Protest Head Counts: What’s Behind the Numbers?
The issue of attendance at public protests frequently sparks controversy. Activists often level the charge that media run inaccurately low numbers and play up the presence of counter-protesters to marginalize their efforts. The questionable conventional wisdom is that protest organizers inflate the real numbers and the police intentionally low-ball them.
The varying headcount numbers circulating after the March 19 anti-war protest in Fayetteville illustrate the maddeningly imprecise science of estimating the number of people in crowds. YES! Weekly reported that 2,500 people participated in the anti-war protest while less than a tenth of that number demonstrated support for the war.
Those numbers were gleaned first from an anti-war activist sitting at a media table and then verified by Fayetteville Police Capt. William Simons. If both sides agree then there’s no controversy, right?
Not so fast.
In a story about the same event, the Carolina Peacemaker reported that more than 4,800 people gathered in Rowan Park, making it the largest anti-war protest in the city’s history. Between the two numbers lies a wide discrepancy.
And by another newspaper’s estimate ‘— the Triangle’s Independent ‘— 4,200 people attended the rally.
In fact, the 4,800 number was announced from the stage at the end of the rally, so readers of the Peacemaker were not the only ones who were left with the impression that that was the true number.
A query to a listserv for March 19 rally planners shed some light on the methodologies used by organizers to arrive at the 4,800 estimate.
March 19 steering committee member Wendy Michener wrote that she stood at the previous year’s rally and counted more than 900 heads. Estimating that there were 1,000 people in attendance in 2004 she made a visual scan of the crowd at this year’s rally and surmised that the numbers had tripled, with the result that she arrived at the estimate of 3,000.
‘“This is a good question,’” wrote Chuck Fager, an organizer who directs the Quaker House in Fayetteville, an effort that supports conscientious objectors in the military. ‘“I have loyally repeated the 4,800 figure announced by Lou near the end of the rally, but I have no clue how the figure was arrived at.’”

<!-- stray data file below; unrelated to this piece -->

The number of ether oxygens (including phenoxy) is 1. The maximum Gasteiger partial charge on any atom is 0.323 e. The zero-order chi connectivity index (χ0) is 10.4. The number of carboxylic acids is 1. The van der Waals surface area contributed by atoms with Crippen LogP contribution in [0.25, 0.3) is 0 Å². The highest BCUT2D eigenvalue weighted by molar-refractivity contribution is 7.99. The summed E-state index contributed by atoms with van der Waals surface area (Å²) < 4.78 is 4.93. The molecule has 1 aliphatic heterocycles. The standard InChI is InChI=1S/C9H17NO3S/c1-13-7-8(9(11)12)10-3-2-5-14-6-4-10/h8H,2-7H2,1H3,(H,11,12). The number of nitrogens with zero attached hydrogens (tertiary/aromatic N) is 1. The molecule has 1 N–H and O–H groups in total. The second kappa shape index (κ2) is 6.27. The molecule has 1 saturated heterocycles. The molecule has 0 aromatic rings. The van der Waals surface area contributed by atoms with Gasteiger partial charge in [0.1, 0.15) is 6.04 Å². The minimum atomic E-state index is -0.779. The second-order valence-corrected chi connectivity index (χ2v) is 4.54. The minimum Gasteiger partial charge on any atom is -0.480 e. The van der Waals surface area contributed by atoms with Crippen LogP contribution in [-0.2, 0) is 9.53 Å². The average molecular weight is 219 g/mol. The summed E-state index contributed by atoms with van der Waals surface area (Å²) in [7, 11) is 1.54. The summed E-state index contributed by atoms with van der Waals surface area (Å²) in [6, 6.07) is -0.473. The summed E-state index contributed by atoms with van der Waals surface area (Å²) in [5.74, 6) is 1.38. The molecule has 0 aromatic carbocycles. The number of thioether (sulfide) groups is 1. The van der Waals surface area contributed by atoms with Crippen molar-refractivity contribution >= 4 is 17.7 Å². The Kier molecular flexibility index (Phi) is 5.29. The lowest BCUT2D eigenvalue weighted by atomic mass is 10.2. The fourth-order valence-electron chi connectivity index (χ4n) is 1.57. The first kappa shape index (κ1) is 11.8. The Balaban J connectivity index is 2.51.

It turns out that the source of the 4,800 estimate was Lou Plummer, another local Fayetteville organizer, who announced it from the stage at the end of the day.
‘“What I really meant was that there were 4,800 cops there,’” he joked. He wrote that he and four other organizers met at the back of the stage and conferred before agreeing on the figure, although he wasn’t sure what methodology was used.
He noted, however, that another activists has used a year-to-year comparison to extrapolate a current estimate, similar to Michener’s approach. He said activist Dennis O’Neil counted more than 1,000 protesters in 2004, and stood at the checkpoint during the last month’s rally and counted 3,200 in the space of an hour ‘— the conclusion being that over three or four hours many more would have passed through.
The Fayetteville police also used unscientific methods of estimating, and arrived at their number through comparisons between 2004 and 2005, spokeswoman Jamie Smith said.
‘“It’s strictly an estimate done by the supervisor that was assigned to that demonstration,’” she said. ‘“Just like the organizers of the peace rally there’s no counters. It’s just a rough estimate based on a comparison with last year, which was also an estimate.’”
To Adam Waxman, a Guilford College student and anti-war organizer, the question of numbers is irrelevant.
‘“ANSWER may be able to bring 250,000 people to DC,’” he wrote in a posting to the anti-war listserv, ‘“but a bunch of vets and their families, with a motley crew of church folk, hippie college kids, pissed-off revolutionaries and other concerned citizens brought out enough folks that no one will ever argue that progressive politics isn’t alive and well in the South.’”